Need quick medical care for an emergency? Be careful what type of facility you walk into.
There’s a big difference between urgent care facilities and stand-alone emergency room facilities. The former tend to be affordable, while the latter are anything but!
Stand-alone emergency departments are just what they sound like — ERs that aren’t attached to a hospital. And they have the fancier equipment, in-house lab and additional 24/7 staff to prove it.
But along with getting access to all that in a convenient location, you’re also going to pay a heftier price tag for service at freestanding ERs.
Actually, make that a much heftier price tag!
Beware of ER-like facilities that look like urgent care
Some 400 free-standing emergency departments can be found in 32 states, according to HealthAffairs.org.
Many of these types of facilities gravitate toward high-income zip codes as a way to weed out patients who won’t be able to pay. But no matter how much money the people who live in those neighborhoods have, they’re taken by surprise when that bill comes due.
The Washington Post reports that some consumers are being hit with obscene bills — $6,856 for a cut without any stitches or $4,025 for an antibiotic for a sinus infection — from going to these kinds of stand-alone emergency rooms.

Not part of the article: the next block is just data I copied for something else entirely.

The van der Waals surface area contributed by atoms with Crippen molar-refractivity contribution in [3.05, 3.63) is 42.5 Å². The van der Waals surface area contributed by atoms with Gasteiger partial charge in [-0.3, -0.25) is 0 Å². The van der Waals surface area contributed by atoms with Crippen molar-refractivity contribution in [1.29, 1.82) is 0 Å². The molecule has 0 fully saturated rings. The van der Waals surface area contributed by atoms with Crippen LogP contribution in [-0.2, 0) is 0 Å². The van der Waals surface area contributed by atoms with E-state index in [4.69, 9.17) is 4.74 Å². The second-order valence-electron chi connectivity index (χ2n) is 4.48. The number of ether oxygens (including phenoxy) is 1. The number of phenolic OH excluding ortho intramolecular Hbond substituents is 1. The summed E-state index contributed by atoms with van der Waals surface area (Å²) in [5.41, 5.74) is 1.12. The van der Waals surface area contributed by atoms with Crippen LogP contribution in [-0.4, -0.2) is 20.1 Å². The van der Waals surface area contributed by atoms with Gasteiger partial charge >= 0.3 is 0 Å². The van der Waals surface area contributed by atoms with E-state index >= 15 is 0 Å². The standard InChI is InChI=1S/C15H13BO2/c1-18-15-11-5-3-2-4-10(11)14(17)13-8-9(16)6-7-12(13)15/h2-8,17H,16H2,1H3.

This problem isn’t a new one either. Back in 2014, The Dallas Morning News reported that a family was billed five digits for what was allegedly less than five minutes of a doctor’s time.
During that short time, the family’s daughter had a partially dislocated elbow quickly adjusted.
“We were in the facility for less than an hour,” the mother told consumer watchdog Dave Lieber. “We received a weight check, a Popsicle, an exam and the doctor performed a maneuver that literally took two seconds to correct my daughter’s partially dislocated elbow.”
“The total bill? Over $10,000.”
What you need to know to protect yourself
If you value your wallet, you’ve got to be particularly careful with places that have “emergency,” “ER” and maybe even “24/7” in the title.
“When you go to one of these places, don’t settle when they say they take your insurance. That’s not good enough,” money expert Clark Howard says. “You want to know before you agree to be seen what it’s going to cost. If they can’t tell you, you need to find another place to go.”
In-store clinics at places like CVS and Walgreens routinely post price lists right there on their digital boards! So there really is no reason why medicine has to be so opaque.